What does the data say?

The folks over at Gong.io (check them out here) have done some really great work analyzing sales calls in the B2B space. For those of you who aren't familiar with them, their software "joins" the meetings that salespeople have, records both sides of the conversations and then automatically transcribes the calls so they are searchable then unleashes their Analytics Engine on to the calls so you can get insights into what is happening with your sales teams.

They took it one step further and are releasing studies they have done about what actually happens on more than 500,000 calls. Their work on objections, https://www.gong.io/blog/objection-handling-techniques/, should be required reading for anyone that attempts to make sales either on the phone or in-person.

I should write blog posts on each of the 12 "techniques" they detail. For now, I'll mention the first two and let you read the rest.

The number one technique - Pause

Slow Down.png


Pausing when you sense an objection allows you to let the prospect finish their thought. People, especially on the phone, are uncomfortable with "dead air". Often they will spout their objection, hear the silence then continue on clarifying their position.  This requires effort on your part and re-dedicating yourself to listening.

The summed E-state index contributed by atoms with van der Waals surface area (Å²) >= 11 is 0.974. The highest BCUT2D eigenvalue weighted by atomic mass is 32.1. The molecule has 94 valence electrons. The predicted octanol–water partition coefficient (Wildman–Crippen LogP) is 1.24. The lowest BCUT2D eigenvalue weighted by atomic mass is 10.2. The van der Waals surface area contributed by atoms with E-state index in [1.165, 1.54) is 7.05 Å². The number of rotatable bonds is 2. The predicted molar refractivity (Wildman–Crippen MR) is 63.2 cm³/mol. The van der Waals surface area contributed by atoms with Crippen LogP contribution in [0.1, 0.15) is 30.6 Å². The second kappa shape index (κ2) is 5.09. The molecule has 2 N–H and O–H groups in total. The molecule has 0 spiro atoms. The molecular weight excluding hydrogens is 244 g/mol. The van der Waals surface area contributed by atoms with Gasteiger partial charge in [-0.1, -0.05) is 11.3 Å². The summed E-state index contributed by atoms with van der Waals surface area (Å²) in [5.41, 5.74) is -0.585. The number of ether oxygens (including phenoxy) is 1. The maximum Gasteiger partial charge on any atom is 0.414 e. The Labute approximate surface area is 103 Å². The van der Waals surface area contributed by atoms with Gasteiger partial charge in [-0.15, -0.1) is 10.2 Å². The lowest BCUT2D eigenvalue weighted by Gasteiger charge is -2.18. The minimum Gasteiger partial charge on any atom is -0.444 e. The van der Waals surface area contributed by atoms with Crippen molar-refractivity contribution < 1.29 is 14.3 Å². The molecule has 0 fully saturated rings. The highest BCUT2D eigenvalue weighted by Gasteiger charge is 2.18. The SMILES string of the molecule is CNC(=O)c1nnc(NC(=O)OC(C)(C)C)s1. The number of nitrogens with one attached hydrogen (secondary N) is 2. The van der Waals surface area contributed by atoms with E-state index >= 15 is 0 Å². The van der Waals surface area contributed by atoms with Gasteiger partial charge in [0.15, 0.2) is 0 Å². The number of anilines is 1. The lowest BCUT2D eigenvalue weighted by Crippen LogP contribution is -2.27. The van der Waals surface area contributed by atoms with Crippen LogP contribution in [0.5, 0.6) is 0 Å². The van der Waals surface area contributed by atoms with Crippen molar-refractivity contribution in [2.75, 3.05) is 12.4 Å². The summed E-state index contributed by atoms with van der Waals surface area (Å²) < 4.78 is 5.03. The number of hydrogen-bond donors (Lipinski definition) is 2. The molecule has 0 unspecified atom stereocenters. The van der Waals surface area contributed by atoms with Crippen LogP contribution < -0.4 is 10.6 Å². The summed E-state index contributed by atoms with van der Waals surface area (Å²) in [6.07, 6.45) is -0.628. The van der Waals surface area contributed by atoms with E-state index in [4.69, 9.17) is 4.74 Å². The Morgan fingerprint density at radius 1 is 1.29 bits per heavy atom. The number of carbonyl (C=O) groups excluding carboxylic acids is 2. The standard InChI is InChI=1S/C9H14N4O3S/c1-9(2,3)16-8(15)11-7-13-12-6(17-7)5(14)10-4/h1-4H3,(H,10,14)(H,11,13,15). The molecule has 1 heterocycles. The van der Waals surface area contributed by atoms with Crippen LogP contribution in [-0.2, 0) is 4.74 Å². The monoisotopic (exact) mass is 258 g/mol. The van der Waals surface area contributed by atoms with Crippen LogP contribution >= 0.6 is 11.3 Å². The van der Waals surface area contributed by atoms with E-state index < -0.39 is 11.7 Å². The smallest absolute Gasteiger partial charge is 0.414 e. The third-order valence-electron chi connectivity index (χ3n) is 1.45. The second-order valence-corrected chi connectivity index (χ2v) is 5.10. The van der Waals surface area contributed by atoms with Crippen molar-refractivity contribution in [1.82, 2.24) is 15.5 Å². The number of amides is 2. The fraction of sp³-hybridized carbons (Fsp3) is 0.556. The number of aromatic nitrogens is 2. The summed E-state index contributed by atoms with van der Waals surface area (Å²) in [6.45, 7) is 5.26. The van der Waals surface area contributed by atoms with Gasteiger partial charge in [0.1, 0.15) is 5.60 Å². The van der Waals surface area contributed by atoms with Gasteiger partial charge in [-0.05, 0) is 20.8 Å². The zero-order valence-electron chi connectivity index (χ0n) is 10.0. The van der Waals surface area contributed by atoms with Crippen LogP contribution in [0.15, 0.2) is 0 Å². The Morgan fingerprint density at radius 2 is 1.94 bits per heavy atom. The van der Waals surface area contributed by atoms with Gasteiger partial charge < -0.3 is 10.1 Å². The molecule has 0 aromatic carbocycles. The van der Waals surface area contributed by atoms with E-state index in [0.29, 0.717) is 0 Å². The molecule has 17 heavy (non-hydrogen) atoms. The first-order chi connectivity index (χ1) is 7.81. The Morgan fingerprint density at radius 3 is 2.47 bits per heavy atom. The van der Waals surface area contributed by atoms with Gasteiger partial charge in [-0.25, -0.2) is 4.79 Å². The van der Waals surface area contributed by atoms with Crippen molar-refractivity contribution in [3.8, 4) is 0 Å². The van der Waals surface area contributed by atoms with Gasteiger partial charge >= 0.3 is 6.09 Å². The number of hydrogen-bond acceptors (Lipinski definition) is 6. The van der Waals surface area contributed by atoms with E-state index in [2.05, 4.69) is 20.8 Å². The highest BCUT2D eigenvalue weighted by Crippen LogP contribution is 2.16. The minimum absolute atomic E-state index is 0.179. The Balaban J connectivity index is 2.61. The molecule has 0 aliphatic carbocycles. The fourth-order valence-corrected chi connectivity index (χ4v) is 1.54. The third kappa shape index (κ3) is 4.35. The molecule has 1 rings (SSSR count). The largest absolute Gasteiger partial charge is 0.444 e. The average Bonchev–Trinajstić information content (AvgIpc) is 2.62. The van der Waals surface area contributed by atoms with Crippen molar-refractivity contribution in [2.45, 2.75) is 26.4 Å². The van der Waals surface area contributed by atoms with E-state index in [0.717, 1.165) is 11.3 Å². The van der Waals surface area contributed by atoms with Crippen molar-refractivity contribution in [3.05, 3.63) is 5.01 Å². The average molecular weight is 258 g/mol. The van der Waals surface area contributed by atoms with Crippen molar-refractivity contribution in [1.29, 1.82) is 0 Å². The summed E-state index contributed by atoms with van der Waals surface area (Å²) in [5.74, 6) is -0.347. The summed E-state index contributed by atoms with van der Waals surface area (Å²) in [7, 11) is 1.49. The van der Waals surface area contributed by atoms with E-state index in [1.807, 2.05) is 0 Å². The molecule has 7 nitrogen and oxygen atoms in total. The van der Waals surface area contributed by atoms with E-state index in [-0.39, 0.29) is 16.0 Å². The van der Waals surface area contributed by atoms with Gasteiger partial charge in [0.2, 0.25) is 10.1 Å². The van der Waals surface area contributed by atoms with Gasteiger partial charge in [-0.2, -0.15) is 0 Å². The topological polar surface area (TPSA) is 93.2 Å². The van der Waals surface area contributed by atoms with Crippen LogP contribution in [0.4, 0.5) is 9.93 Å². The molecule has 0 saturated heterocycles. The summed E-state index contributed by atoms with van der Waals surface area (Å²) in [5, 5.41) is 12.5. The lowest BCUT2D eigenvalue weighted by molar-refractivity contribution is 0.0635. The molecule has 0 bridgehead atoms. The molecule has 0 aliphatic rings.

The number two technique - Don't Speed Up


Press Pause.png

I like to think of this as slow down, but the sentiment is the same. The bad salespeople in their analysis jumped right in on objections and increased their rate of speech. We've all been in these conversations where the seller wants to pile on the reasons to buy and they overwhelm you with information. Please don't do it.

Are the techniques they cite revolutionary? Absolutely not.

However, they are great reminders that it can be the little things that make a difference in a sales call.

It's also good to see data that supports common sense and reaffirms our teachings here.

The sale is never won by the better talker. Now we have data that supports this notion.